The bike industry has long recognised this. For quite a while, it was enough for bike manufacturers to have a single gravel bike in their portfolio. All models seemed to have the same all-round characteristics. Although there were already considerable differences between the brands’ gravel interpretations at that time, a lot has changed in recent months: the market for gravel bikes is moving further away from its “one bike for everything” approach towards a finely segmented mass market. From gravel bikes for MTB light trail use to time trial gravel machines, there is hardly anything left that is not available. For the gravel fan in search of his perfect companion, this is of course both a curse and a blessing! Because apparently it is suddenly no longer enough to want to ride a bike that can simply take on any adventure. Instead, you get the feeling that you have to be classified as a gravel racer, pleasure rider, adventurer or commuter. At the same time, specially optimised bike models naturally offer clear advantages for specialised riders who know exactly what they want.
The GRAN FONDO community has decided: most of you ride gravel bikes or want to buy one. Gravel is in power!
If you take a look at the current market for road bikes, you can see that more and more categories are being combined. Technical innovations make road bikes able to do more and more, while the UCI and its rules tirelessly regulate and define with their statutes exactly what can and cannot be on a race bike. In the end, two types of race bikes remain: highly developed and pure bred race bikes (you can find our comparison test here) on the one hand and what is called an everyman, all-road, endurance or “whatever” bike on the other. You can find our comparison test of the best road bikes in general here (to the test).
In business administration, “shelf space” is an important metric and of course no bike brand wants to lose out here, so it seems that what contracts on one side expands on the other. But it is not just purely economic interests that are accelerating and favouring the segmentation of gravel bikes. Where there are more people, there is a greater desire and need for specialised solutions. So gravel race bikes, everyday bikes, adventure bikes and all-road offshoots are being drawn from the niche of the niche into the centre of the mainstream. Gravel bikes have the power, their hour has come and our test field reflects exactly that!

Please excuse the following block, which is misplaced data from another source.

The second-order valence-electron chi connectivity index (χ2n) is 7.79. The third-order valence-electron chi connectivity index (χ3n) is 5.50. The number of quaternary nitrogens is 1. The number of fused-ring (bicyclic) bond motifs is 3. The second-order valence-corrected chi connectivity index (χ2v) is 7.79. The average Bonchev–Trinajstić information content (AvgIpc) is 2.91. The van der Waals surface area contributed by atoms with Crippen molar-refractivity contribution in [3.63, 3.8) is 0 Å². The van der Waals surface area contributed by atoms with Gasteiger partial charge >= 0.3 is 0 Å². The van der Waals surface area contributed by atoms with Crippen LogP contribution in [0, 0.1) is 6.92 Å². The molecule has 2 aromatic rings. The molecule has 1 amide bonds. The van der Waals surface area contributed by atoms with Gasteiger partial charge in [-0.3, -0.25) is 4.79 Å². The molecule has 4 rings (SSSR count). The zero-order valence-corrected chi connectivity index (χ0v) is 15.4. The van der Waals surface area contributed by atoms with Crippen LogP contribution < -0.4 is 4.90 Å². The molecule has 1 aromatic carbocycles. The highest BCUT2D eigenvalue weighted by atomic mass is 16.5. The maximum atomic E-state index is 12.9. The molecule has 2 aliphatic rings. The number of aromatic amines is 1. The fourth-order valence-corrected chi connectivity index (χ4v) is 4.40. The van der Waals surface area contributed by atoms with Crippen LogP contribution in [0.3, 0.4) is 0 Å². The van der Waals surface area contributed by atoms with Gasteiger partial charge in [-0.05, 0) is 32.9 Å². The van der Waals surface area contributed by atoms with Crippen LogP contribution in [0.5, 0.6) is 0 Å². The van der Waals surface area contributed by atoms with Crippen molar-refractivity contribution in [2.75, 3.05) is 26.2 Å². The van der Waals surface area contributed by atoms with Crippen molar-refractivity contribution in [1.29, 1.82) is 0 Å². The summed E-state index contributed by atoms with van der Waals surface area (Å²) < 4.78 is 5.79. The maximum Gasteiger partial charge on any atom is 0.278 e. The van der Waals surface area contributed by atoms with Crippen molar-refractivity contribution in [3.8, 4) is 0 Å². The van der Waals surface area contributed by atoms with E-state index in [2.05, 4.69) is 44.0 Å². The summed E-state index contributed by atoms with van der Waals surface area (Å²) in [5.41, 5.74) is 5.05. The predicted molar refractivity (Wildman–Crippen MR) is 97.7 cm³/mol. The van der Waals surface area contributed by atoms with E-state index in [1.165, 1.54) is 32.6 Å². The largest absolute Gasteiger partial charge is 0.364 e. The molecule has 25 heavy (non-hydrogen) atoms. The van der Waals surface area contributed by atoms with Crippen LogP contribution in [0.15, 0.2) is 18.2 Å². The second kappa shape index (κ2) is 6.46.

The test field: What did we test?
With the boom of the gravel segment, the choice of gravel bikes is also continuously increasing – and with it the difficulty of putting together a test field that keeps a sensible balance between relevance for you – our readers – and a look beyond the end of one’s nose and towards trends or exciting exotics. Nevertheless, we have dared to perform exactly this balancing act and have racked our brains over which candidates absolutely have to be there and which could be an exciting broadening of perspectives. With these considerations, we have put together an exciting and relevant test field, in which not only a deserving test winner is hiding, but in which there should also be a suitable gravel bike for everyone of you. What didn’t we test then? Even we as a magazine are not immune to the current poor availability and the limited supply capacity of the bike industry. Thus, exciting and brand new bikes from big manufacturers like Orbea and Trek are missing from the test, which unfortunately did not make it to us in time. The Trek Checkpoint SLR in particular would have had a good chance on paper to have a say in the title race. Here, we are particularly curious about the upcoming individual test. Below, you’ll find an overview of the 19 bikes that made it to us in time for the test:
Price matters: Why are some bikes so expensive?
In this comparison test, our aim is to choose the best all-round gravel bike. Accordingly, many manufacturers did not take long to send in their top models. Other manufacturers have opted for less expensive bikes, partly due to availability. In-between are the manufacturers whose portfolios do not include model variants equipped with the highest-priced components, such as gears, brakes and wheels, from the respective suppliers. Nevertheless, the average price of € 6,454 of the bikes in this year’s gravel comparison test has risen by almost € 800 compared to last year. According to our last reader survey, you want to spend an average of € 4,800 on your next bike, which is a good € 600 more than last year. It remains to be said that the average bike from this test is too expensive for the average reader. Especially gravel newcomers who do not come from the mountain bike or road bike sector, but are completely new to cycling, may be unsettled by the sometimes very high prices. How do they come about and do they really reflect the performance of the respective bike?